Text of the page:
CYMERA_20130829_142314.jpgAn investigation by Reuters revealed that a secretive unit of the Drug Enforcement Administration (DEA) is using information gathered by Intelligence Agencies to facilitate criminal investigations of US residents. The information gathered by intelligence agencies, including the NSA, CIA, and Department of Homeland Security, are supposed to be used for national security and counter-terrorism purposes. Instead, the DEA unit is using intelligence information to go after individuals who are not connected to terrorism. This DEA unit, named the Special Operations Division (SOD) was created in 1994 to target Latin American drug cartels, but since then has warped into a domestic spying operation utilizing unconstitutional powers and procedures.

Examples of the unconstitutional procedures used by SOD include “parallel construction.” The practice of “parallel construction” was exposed by documents reviewed by Reuters. “Parallel construction” is where law enforcement officers, once they begin an investigation based on information from SOD, reconstruct the investigative trail to cover up the information’s origins, and thus deceive the defendant or the defendant’s defense attorney, along with prosecutors and judges involved in the criminal case. The documents also reveal that federal agents and local police are specifically instructed to “omit the SOD’s involvement from investigative reports, affidavits, discussions with prosecutors and courtroom testimony.” Experts, including Harvard law professor and former federal judge Nancy Gertner, believe that this practice violates a defendant’s constitutional right to a fair trial. If the defendant or the defendant’s defense attorney are not aware of how the investigation began, they cannot know how best to explore potential sources of exculpatory evidence – information that may reveal entrapment, mistakes or biased witnesses. Speaking to Reuters, former federal prosecutor Henry E. Hockeimer Jr. criticized SOD’s powers, saying “you can’t game the system, you can’t create this subterfuge. These are drug crimes, not national security cases.”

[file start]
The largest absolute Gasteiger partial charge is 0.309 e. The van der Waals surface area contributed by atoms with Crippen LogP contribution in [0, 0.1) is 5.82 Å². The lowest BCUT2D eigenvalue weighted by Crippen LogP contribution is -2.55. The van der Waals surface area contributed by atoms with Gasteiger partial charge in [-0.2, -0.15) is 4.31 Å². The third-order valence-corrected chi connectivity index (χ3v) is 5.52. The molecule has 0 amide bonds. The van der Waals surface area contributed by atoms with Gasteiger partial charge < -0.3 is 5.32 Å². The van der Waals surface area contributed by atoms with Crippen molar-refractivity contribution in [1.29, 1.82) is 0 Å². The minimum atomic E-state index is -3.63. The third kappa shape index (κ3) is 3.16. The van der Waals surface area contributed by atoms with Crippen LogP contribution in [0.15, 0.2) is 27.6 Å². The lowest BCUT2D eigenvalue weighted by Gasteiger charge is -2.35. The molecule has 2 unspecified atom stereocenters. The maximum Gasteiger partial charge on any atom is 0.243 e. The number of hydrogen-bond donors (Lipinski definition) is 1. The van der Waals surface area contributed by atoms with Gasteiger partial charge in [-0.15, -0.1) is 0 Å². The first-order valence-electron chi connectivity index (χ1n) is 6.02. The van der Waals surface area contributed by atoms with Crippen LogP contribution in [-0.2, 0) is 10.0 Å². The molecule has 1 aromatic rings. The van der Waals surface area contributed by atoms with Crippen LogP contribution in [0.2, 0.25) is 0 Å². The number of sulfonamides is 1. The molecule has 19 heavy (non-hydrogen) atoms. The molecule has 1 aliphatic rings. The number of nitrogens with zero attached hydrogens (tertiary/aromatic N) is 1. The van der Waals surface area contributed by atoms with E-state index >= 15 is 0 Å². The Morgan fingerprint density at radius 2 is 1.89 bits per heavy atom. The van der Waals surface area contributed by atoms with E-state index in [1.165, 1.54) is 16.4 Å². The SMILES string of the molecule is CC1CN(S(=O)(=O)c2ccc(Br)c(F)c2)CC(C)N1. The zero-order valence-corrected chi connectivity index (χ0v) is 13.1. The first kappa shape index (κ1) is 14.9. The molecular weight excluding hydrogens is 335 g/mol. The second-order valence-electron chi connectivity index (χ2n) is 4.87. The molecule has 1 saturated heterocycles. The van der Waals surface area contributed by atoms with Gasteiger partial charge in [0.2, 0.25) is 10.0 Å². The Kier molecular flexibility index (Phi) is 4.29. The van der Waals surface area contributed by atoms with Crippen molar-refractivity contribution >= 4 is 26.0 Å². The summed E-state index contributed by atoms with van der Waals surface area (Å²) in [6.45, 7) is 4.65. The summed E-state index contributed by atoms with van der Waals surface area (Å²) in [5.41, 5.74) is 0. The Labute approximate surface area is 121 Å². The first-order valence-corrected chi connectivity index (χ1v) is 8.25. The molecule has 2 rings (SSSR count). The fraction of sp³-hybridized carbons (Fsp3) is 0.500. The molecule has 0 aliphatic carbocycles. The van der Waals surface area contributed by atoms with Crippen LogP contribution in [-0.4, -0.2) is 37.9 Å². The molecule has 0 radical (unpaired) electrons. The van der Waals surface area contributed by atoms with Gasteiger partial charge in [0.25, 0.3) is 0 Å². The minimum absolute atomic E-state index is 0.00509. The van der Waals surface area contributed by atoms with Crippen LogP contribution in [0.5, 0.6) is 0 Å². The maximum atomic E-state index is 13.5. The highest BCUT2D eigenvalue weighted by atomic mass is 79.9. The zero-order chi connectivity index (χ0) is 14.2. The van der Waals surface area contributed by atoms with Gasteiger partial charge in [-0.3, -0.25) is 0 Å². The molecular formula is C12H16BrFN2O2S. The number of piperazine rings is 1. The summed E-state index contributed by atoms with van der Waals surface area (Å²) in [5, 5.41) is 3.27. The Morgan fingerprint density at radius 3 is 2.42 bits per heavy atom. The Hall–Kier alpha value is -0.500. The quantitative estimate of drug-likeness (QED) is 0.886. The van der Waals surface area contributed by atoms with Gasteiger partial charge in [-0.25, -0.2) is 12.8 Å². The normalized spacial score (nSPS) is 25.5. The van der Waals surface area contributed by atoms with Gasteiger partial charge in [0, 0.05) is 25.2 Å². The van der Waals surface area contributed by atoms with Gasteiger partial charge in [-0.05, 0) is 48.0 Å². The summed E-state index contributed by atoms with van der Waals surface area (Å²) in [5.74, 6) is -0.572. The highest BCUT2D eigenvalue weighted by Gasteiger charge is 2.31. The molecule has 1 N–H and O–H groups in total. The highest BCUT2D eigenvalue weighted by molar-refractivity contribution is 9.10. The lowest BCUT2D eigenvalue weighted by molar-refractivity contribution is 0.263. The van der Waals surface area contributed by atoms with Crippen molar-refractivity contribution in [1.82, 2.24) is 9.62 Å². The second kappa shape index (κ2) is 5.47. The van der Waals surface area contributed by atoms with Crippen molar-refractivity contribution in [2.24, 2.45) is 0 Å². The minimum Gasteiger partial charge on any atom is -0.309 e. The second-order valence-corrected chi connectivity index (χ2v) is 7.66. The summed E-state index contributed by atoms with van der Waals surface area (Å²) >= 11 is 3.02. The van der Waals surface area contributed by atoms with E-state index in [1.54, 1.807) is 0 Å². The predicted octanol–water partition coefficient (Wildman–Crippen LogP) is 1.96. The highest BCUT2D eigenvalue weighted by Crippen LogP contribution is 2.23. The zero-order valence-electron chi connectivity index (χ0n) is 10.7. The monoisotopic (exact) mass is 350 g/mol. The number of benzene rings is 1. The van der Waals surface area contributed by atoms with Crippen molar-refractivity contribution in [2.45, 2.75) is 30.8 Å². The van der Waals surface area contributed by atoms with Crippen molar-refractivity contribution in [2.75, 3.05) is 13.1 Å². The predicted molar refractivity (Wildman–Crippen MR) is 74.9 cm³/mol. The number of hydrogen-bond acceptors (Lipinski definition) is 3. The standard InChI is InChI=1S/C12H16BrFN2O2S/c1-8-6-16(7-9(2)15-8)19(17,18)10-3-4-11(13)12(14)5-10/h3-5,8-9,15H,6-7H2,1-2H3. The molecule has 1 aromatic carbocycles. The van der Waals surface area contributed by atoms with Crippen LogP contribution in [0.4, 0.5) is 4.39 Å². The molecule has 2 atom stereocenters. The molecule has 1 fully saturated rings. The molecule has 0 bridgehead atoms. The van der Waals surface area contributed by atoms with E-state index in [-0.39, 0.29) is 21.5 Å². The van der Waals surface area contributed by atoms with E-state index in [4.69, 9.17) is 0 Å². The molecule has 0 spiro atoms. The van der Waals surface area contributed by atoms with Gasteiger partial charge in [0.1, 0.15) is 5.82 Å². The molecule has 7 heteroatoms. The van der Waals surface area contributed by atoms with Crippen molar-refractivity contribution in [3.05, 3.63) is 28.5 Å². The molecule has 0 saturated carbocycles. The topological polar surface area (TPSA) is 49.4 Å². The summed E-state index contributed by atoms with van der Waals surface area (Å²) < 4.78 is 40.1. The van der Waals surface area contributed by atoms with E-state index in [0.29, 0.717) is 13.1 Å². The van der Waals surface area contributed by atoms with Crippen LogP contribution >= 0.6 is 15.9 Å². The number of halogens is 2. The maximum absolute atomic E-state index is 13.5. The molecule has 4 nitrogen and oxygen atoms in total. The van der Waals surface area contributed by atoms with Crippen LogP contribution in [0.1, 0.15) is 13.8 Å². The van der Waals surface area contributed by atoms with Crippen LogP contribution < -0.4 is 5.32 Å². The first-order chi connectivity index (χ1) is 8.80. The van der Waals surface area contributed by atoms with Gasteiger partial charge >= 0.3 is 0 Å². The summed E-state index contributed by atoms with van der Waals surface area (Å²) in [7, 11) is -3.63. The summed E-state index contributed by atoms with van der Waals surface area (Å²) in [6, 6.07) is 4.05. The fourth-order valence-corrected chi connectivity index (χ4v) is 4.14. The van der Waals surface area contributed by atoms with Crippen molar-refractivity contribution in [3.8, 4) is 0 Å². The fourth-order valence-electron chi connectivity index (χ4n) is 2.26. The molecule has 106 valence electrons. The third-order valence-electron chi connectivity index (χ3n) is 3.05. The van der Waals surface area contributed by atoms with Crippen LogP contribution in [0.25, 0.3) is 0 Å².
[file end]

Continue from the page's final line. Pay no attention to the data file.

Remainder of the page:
US law enforcement has imprisoned millions of people on drug-war convictions over the last 20 years. Due to their authorized yet unconstitutional deception caused by “parallel construction,” the number of those drug cases which resulted from evidence collected by spy agencies will never be known. The Reuters article, which broke this story, quotes DEA officials as saying that the DEA has utilized the “parallel construction” procedure “virtually every day since the 1990s.” The amount of phone data the DEA has collected now surpasses the amount of data collected by the National Security Agency (NSA).